The Facebook group, “What Fat Vegans Eat” has spoken so here is my famous mushroom pate recipe. So far served to Mykey, Herts Vegans and probably quite a few others after this post.

When I made this for my Christmas spread blog, I added dark ale and it tasted divine and for the Herts Vegans potluck, I substituted the dark ale for extra mushrooms and garlic and it worked just as well.

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Ingredients:

1 whole pack of mushrooms (will make two ramekins)

8 cloves of garlic, peeled and crushed

2 red onions, peeled and diced

2 table spoons olive oil

1 table spoon of vegan butter

A teaspoon of herb of choice. (First time I used dill and the second time I used parsley)

Salt

Pepper

2 table spoons of dark ale (optional)

 

Method:

Heat a pan with the olive oil and literally put all of the ingredients in that pan straight away.

Cook whilst stirring every couple of minutes for about 10-15 minutes.

Leave to cool for 5 minutes and then place in a blender.

Blend until it resembles a chunky paste. Taste test and add more salt etc if needed. I’d also recommend adding some more olive oil here just to make it extra creamy.

Enjoy with toast, crostini, soya cheese or homemade wholemeal bread….or take to a potluck with some peanut butter cookies! 😉

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Some things I have wanted to say for a while……

1)      What made you decide to go vegan?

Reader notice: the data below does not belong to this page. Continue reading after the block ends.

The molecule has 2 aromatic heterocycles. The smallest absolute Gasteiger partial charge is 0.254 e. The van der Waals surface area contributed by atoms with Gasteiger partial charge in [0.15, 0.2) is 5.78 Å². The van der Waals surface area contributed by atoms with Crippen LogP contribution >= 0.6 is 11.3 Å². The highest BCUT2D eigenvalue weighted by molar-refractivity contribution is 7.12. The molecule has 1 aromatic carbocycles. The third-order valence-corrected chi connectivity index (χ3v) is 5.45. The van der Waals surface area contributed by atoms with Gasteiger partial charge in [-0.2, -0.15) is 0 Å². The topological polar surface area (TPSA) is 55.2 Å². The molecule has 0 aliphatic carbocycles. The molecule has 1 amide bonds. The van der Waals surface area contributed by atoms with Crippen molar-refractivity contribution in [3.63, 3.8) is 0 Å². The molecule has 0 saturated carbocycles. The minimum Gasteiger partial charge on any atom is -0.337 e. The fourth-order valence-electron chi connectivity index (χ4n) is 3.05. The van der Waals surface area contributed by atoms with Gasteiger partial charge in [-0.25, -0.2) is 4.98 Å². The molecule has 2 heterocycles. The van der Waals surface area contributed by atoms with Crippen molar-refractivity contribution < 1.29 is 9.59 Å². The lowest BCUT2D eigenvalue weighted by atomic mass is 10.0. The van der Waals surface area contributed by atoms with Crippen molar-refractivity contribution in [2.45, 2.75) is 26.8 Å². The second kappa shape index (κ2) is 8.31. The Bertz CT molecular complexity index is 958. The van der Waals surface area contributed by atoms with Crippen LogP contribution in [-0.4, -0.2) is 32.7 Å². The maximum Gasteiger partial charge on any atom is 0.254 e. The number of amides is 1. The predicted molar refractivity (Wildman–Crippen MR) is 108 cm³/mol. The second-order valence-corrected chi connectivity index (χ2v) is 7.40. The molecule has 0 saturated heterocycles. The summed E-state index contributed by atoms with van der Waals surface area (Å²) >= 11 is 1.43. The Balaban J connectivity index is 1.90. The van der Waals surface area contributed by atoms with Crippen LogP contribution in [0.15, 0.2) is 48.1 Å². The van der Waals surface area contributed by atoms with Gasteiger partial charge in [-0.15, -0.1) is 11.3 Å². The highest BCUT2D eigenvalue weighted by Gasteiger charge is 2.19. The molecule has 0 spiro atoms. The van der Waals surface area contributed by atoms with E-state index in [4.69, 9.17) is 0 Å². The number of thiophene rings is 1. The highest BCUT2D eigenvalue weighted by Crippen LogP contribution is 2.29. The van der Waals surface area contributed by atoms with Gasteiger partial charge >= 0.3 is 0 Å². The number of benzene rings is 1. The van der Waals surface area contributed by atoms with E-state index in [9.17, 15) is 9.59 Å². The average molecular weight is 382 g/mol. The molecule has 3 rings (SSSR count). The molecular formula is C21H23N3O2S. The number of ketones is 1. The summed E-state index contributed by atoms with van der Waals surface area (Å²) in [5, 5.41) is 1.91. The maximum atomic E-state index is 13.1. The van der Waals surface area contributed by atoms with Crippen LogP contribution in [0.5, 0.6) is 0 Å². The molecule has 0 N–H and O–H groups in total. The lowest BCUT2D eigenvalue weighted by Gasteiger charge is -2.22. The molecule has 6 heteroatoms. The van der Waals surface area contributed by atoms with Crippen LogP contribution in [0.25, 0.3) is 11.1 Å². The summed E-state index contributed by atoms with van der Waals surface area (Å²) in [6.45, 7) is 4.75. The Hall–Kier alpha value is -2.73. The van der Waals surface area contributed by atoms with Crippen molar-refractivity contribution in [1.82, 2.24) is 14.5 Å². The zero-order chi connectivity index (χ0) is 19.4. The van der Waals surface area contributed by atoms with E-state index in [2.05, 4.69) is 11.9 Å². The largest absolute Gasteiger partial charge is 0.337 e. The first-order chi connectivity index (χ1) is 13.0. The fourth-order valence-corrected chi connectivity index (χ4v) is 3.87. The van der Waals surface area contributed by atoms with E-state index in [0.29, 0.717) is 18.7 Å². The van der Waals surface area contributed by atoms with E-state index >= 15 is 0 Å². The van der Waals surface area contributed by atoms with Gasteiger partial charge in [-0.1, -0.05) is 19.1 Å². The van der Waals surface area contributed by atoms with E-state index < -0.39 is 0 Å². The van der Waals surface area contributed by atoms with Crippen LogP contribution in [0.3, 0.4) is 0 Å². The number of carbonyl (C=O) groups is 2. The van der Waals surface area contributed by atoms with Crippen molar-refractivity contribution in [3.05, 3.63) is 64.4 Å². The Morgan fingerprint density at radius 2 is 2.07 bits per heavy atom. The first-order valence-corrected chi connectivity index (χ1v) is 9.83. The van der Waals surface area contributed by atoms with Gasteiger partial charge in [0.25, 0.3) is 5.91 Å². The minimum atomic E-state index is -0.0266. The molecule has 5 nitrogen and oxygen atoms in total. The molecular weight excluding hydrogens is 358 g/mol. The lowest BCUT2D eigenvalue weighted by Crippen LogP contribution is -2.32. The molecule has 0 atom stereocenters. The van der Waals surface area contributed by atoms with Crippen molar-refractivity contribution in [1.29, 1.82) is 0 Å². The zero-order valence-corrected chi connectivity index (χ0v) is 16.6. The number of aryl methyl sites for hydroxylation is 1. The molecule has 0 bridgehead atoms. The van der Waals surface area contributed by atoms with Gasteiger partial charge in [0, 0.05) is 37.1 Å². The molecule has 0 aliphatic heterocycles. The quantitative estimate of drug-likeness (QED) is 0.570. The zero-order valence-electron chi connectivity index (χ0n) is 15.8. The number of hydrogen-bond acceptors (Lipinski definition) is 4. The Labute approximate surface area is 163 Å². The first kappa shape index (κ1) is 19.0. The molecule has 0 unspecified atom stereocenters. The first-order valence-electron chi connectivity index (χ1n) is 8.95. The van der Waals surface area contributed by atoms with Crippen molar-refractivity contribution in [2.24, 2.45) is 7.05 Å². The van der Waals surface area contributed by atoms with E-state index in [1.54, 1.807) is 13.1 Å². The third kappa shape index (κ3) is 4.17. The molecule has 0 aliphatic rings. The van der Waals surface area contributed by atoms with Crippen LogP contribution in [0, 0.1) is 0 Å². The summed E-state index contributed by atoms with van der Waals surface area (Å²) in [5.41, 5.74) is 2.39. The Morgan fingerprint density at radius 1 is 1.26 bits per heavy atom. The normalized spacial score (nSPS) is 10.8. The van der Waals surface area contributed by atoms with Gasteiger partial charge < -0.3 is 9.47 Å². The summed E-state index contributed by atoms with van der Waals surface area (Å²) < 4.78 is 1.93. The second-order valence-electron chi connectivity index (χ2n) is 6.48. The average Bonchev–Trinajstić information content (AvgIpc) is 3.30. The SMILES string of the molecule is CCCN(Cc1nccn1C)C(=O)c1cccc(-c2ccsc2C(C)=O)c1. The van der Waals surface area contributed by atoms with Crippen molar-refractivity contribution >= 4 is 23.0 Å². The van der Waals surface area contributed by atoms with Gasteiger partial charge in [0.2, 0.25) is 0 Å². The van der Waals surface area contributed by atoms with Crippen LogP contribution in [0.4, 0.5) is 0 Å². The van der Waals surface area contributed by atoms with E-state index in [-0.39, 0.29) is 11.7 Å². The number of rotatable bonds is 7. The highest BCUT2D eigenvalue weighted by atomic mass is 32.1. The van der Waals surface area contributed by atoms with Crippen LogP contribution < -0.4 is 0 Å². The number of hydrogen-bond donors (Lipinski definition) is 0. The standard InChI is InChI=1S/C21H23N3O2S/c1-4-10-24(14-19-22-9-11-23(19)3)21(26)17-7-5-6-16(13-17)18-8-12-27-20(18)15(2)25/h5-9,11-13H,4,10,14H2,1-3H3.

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My first steps into exclusively plant based living was in 2003 when I was 17. I saw it as something I could do to be more extreme than my peers. At the time I was just getting into really extreme metal, oh and I still ate bee’s puke aka honey. I wasn’t vegan.

We didn’t have loads of vegan products at the time either. We had tofu and vegetables. I got bored really quickly because I couldn’t cook and just went back to being a fussy omnivore aka a vegetarian .  (I’d been a vegetarian since I was 14, having seen something similar to the Meet Your Meat video in a food technology class. I wish someone had told me I could do more then, I might have listened.)

It was a few years later when I was 20 that I started to read disturbing things about the way that we use animals in society online. Before I’d just been concerned with whether an animal’s life was taken from them. Soon and after not much reading, I realised that we could not justify the use of any animal for human pleasure. That’s what eating animal products is after all, palate pleasure. I watched some videos and I read some recipes.  I went vegan and have been that way ever since.